A visit to the recently reopened archeological restoration site of the Domus Aurea in Rome has been enhanced thanks to the introduction of new multimedia installations.
Two new hi-tech elements make the visit even more evocative. At the start of the visit, a video story illustrates the history of the villa, built by Emperor Nero in the heart of ancient Rome, after the great fire of 64 AD had erased the aristocratic residences on the slopes of the Palatine Hill. The video features 3D reenactments of the original spaces.
In addition, in the Sala della Volta Dorata (Golden Vault Room), special stereoscope viewers (3D viewing devices) will allow visitors to view the room as it was in Nero’s time, covered with colorful marbles and frescoes, facing the gardens and full of light.
These 3D elements add to the fascination: walking through the rooms of the villa accompanied by archeologists and art historians will transport you back to ancient Rome and to the splendor of this sumptuous residence which was thought to measure 300 acres that included rooms, galleries, gardens and pastures stretching all the way to the Esquiline.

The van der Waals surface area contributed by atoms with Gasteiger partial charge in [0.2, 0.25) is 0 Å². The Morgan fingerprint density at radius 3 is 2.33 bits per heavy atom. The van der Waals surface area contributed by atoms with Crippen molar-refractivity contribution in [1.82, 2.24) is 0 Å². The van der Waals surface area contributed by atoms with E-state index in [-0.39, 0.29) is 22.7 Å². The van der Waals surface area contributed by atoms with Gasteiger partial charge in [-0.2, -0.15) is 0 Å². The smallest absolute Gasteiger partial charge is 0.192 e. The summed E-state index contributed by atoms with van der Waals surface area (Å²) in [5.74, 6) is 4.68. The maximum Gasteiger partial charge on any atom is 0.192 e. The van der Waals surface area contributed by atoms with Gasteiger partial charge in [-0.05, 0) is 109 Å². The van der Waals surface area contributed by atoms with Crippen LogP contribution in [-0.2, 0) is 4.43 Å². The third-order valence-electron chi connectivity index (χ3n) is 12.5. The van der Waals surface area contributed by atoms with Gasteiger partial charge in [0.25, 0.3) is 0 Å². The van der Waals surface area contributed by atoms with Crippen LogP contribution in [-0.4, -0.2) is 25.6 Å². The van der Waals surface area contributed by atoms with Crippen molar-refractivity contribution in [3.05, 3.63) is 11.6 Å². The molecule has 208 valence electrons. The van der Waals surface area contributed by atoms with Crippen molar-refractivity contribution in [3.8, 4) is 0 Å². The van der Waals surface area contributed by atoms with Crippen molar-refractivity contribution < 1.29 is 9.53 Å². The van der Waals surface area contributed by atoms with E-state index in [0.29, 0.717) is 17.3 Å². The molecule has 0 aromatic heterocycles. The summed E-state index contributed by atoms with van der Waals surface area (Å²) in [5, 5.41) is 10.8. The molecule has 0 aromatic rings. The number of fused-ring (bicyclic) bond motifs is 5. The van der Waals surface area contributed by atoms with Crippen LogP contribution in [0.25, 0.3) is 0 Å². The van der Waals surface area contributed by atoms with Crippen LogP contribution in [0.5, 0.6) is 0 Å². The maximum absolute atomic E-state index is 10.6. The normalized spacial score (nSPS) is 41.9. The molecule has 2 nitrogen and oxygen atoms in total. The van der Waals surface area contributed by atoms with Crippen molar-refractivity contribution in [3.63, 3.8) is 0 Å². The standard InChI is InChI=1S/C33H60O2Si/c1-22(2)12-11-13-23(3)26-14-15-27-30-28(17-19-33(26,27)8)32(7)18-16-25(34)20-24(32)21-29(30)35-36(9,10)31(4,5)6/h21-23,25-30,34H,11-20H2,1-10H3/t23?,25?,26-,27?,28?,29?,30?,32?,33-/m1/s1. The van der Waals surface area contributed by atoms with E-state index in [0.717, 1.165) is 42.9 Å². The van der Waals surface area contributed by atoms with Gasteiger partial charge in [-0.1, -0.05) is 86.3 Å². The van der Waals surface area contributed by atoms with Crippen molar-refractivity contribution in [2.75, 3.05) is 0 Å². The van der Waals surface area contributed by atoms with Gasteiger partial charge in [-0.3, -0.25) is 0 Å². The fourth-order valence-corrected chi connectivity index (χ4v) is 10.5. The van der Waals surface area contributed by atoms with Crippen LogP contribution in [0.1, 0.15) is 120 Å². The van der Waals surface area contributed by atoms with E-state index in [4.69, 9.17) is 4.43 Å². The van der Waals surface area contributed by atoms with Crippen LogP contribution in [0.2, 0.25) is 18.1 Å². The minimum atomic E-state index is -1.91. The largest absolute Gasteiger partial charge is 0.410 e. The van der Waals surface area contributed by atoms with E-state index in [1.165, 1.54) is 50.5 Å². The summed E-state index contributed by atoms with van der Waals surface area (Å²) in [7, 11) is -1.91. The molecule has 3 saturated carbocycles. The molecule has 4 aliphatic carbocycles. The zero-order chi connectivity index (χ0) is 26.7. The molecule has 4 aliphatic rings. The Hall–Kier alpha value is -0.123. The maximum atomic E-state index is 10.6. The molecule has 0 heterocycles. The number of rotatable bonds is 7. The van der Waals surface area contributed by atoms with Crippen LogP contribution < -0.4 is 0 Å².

Within the residence, there was even a lake; after Nero’s death, emperor Vespasian had the lake drained to build the foundations of the Colosseum, which was to become the largest amphitheater ever built dedicated to the people of Rome. Fun fact: the original name of the Colosseum is Flavian Amphitheater, from the Flavian dynasty Vespasian and his successor Titus belonged to. The name Colosseum derives from the huge, 41-meter high statue of Nero placed in the vestibule of his villa, known as Colosso (meaning giant, behemoth).
When: Every Saturday and Sunday, 9 am to 4:45 pm (last entry 3:30 pm) until December 31, 2017.
To buy your ticket, click here.